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Quote:
Originally Posted by Potemkin View Post
The most secure door is one that isn't opened. I would do a large peephole or a camera/speaker.



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Old 02-06-2011, 12:19 AM   #11
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Ought, those locks, while perhaps not the most secure, do offer some measure of protection, if even for a few moments. If nothing else, it makes the bad guy work harder and slows him/her down, giving that extra few seconds to better prepare yourself. Maybe enough time to get into your pistol safe, or dial 911, grab a ball bat, flee through a window, etc.

By itself, and to someone who relies only on that type of lock, it may offer a false sense. However, I am pretty sure that FB and Jason are not relying just on those locks to protect their home.

Ought does present a very valid point though, home security should consist of layers of protection, and not on a single item or device.

You are on a roll, keep the ideas coming.
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Old 02-06-2011, 01:46 AM   #12
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Home security -- doors, windows, locks
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Old 02-06-2011, 02:36 PM   #13
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Given today's easily available technology, I'm thinking my "peephole" will be a small TV camera -- multiplied several times.

The hotel door lock shown, and the chain locks popular on apartment doors, sort of fit the category of "slowing down the honest people." I wouldn't count on them to even slow a determined bandit very much. BTW, Kathleen tells me that even a guy who won't take "no" for an answer, and breaks one of these chains, will undergo a profound change of attitude when his eyes cross slightly on the muzzle of a service revolver and he can see the .357 magnum hollowpoints looking out of the chambers, backed by the unusual "hunter's eyes" of a former cop who has pulled the trigger when it was necessary.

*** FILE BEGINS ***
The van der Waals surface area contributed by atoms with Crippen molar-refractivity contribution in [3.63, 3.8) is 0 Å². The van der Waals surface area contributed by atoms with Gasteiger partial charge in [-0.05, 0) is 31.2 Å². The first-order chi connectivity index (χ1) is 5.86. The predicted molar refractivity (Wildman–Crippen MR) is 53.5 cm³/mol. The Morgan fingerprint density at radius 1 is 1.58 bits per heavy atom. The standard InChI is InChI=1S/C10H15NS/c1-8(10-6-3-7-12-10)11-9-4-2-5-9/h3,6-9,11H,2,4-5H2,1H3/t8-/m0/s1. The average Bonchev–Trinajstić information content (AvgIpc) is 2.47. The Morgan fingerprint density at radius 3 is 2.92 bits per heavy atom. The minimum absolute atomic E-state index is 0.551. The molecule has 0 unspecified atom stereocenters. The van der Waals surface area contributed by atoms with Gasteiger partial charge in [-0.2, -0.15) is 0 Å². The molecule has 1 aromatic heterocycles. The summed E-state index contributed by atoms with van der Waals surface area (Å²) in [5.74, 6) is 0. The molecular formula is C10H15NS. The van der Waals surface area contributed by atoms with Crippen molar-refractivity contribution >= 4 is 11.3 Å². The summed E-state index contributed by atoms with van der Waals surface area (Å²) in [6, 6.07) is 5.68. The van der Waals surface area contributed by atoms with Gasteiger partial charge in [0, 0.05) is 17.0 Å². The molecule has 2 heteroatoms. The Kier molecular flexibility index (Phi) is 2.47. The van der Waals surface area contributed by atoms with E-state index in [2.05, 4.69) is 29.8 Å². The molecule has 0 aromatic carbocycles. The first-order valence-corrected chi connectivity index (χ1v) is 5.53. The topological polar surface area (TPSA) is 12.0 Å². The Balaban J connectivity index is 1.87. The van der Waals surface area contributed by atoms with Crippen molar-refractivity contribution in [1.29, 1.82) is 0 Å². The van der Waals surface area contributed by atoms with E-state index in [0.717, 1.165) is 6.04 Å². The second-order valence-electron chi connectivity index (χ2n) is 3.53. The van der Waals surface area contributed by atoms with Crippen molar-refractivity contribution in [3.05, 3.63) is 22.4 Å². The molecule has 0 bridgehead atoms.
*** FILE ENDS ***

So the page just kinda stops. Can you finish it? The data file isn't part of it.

Talking to a good friend, I learned I am certainly not the only one who has a handgun and flashlight in his bathrobe. If trouble comes to your door, it's likely to come at night when you are ready for bed. Some predators watch the lights of a woman's residence, until they are pretty sure she's in the bathroom shower.

Just a fair warning to everyone: You can go to prison for "hardening" or "fortifying" your home. A friend who did time was in prison with a guy doing more time for hardening his house than for the drugs. Virtually all states have such laws. I did a little digging, and they are generally part of the laws about drug raids. In most states, they actually have to find (or plant) something illegal before they can charge you for fortifying the house. In a few states, it only has to be a "drug raid," even they hit the wrong house and/or their victims are completely clean and innocent. So remember, that same Officer Friendly who tells the neighborhood residents about good locks and securing windows, will arrest you and send you to prison if he has difficulty smashing your door on a raid.

I had someone the other day tell me he didn't think the excellent old Fox Police Lock http://www.nytimes.com/2008/04/27/ny...ty/27lock.html was even legal in his area. I have my doubts, after reading up a bit on some of the "fortifying" laws. I think any lock or barrier is legal until they raid you. The Fox lock I most want is not the one with two horizontal bolts, but the one with the angled metal bar that sockets into the door on one end and a metal fixture in the floor on the other. I can't remember the name of the movie where Whoopie Goldberg is a cat burglar, but she had one of those and it played a comedic part. OH, duh, it's "Burglar," 1987; I did a little checking.